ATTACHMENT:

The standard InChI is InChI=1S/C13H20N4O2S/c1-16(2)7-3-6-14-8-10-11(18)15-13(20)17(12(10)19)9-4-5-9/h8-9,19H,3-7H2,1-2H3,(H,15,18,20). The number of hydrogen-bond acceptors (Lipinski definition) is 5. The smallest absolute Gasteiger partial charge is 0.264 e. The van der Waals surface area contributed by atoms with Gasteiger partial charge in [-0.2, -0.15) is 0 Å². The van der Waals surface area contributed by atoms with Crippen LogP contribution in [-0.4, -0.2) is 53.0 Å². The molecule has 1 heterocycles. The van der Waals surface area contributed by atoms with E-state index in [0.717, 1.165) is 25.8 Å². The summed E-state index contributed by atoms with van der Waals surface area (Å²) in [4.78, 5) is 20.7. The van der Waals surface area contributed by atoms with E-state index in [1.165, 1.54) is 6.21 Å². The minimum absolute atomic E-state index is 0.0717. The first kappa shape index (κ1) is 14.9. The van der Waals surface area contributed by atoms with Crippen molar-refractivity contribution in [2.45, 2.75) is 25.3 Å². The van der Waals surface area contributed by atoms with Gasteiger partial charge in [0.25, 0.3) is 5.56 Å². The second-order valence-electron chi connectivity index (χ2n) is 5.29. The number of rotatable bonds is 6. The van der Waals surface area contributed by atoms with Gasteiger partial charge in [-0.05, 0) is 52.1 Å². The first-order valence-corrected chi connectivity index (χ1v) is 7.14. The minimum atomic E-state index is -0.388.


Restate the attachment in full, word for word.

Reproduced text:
The standard InChI is InChI=1S/C13H20N4O2S/c1-16(2)7-3-6-14-8-10-11(18)15-13(20)17(12(10)19)9-4-5-9/h8-9,19H,3-7H2,1-2H3,(H,15,18,20). The number of hydrogen-bond acceptors (Lipinski definition) is 5. The smallest absolute Gasteiger partial charge is 0.264 e. The van der Waals surface area contributed by atoms with Gasteiger partial charge in [-0.2, -0.15) is 0 Å². The van der Waals surface area contributed by atoms with Crippen LogP contribution in [-0.4, -0.2) is 53.0 Å². The molecule has 1 heterocycles. The van der Waals surface area contributed by atoms with E-state index in [0.717, 1.165) is 25.8 Å². The summed E-state index contributed by atoms with van der Waals surface area (Å²) in [4.78, 5) is 20.7. The van der Waals surface area contributed by atoms with E-state index in [1.165, 1.54) is 6.21 Å². The minimum absolute atomic E-state index is 0.0717. The first kappa shape index (κ1) is 14.9. The van der Waals surface area contributed by atoms with Crippen molar-refractivity contribution in [2.45, 2.75) is 25.3 Å². The van der Waals surface area contributed by atoms with Gasteiger partial charge in [0.25, 0.3) is 5.56 Å². The second-order valence-electron chi connectivity index (χ2n) is 5.29. The number of rotatable bonds is 6. The van der Waals surface area contributed by atoms with Gasteiger partial charge in [-0.05, 0) is 52.1 Å². The first-order valence-corrected chi connectivity index (χ1v) is 7.14. The minimum atomic E-state index is -0.388.